Sunday, December 18, 2011

neurobiology of vocal communication

Duke | Dr. Jarvis' laboratory studies the neurobiology of vocal communication. Emphasis is placed on the molecular pathways involved in the perception and production of learned vocalizations. We use an integrative approach that combines behavioral, anatomical and molecular biological techniques. The main animal model used is songbirds, one of the few vertebrate groups that evolved the ability to learn their vocalizations. The generality of the discoveries is tested in other vocal learning orders, such as parrots and hummingbirds, as well as non-vocal learners, such as pigeons and non-human primates. Some of the questions require performing behavior/molecular biology experiments in freely ranging animals, such as hummingbirds in the tropical forests of Brazil. Recent results show that in songbirds, parrots and hummingbirds, perception and production of song are accompanied by anatomically distinct patterns of gene expression. All three groups were found to exhibit vocally-activated gene expression in forebrain nuclei that are in almost identical brain locations. These structures for vocal learning and production are thought to have evolved independently within the past 70 million years, since they are absent from interrelated non-vocal learning orders. One structure, Area X of the basal ganglia's striatum in songbirds, shows large differential gene activation depending on the social context in which the bird sings. These differences may reflect a semantic content of song, perhaps similar to human language. Future work will address: 1) the function of the basal ganglia in vocal communication; 2) the evolution of vocal communication; 3) the molecules responsible for the formation of vocal/auditory memories; 4) the links between electrophysiological activity and gene activation, and 5) the relationships between songbirds vocalizations and human language. The overall goal of the research is to advance our knowledge of the neural mechanisms for vocal learning as well as basic mechanisms of brain function. These goals will be further achieved by combined collaborative efforts with the laboratories of Drs. Mooney and Nowicki at Duke University, who study respectively behavior and electrophysiological aspects of vocal communication.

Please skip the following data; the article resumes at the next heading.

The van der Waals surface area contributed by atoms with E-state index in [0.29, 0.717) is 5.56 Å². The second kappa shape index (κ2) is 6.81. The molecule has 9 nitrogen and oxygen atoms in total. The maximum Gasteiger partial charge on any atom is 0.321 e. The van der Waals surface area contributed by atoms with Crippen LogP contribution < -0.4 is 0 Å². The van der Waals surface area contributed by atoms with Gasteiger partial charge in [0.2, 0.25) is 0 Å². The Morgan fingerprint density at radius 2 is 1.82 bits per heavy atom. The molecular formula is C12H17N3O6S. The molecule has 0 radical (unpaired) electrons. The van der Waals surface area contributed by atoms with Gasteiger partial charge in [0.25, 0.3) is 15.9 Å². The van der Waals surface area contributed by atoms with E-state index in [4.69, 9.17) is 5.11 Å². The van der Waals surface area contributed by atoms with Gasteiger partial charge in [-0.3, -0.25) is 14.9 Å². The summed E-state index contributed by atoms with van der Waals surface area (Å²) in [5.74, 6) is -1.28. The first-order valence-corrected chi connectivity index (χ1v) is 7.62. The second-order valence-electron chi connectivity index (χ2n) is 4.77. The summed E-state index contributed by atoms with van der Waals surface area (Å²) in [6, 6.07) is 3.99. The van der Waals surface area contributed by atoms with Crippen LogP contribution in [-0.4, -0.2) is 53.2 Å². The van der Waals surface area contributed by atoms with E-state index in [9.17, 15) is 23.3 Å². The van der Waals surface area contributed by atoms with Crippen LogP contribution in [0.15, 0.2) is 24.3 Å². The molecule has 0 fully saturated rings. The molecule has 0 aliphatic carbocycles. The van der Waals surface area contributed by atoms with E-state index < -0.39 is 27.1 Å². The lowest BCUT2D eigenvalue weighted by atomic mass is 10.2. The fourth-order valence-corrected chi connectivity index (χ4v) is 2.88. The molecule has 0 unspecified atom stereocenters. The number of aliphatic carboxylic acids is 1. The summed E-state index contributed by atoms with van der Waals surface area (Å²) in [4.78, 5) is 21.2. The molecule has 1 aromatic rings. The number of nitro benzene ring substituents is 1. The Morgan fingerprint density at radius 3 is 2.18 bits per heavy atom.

Big Don said...

We figured that if this be the straight-up truth, then someone by now must have taught a parrot to rap.
Sure 'nuff  ------->

CNu said...

That cockatoo doesn't do a lick of rapping BD, but he IS a dancing fool. We were fully aware of such matters quite some time ago and asked about the relationship between dancing and vocal mimicry.

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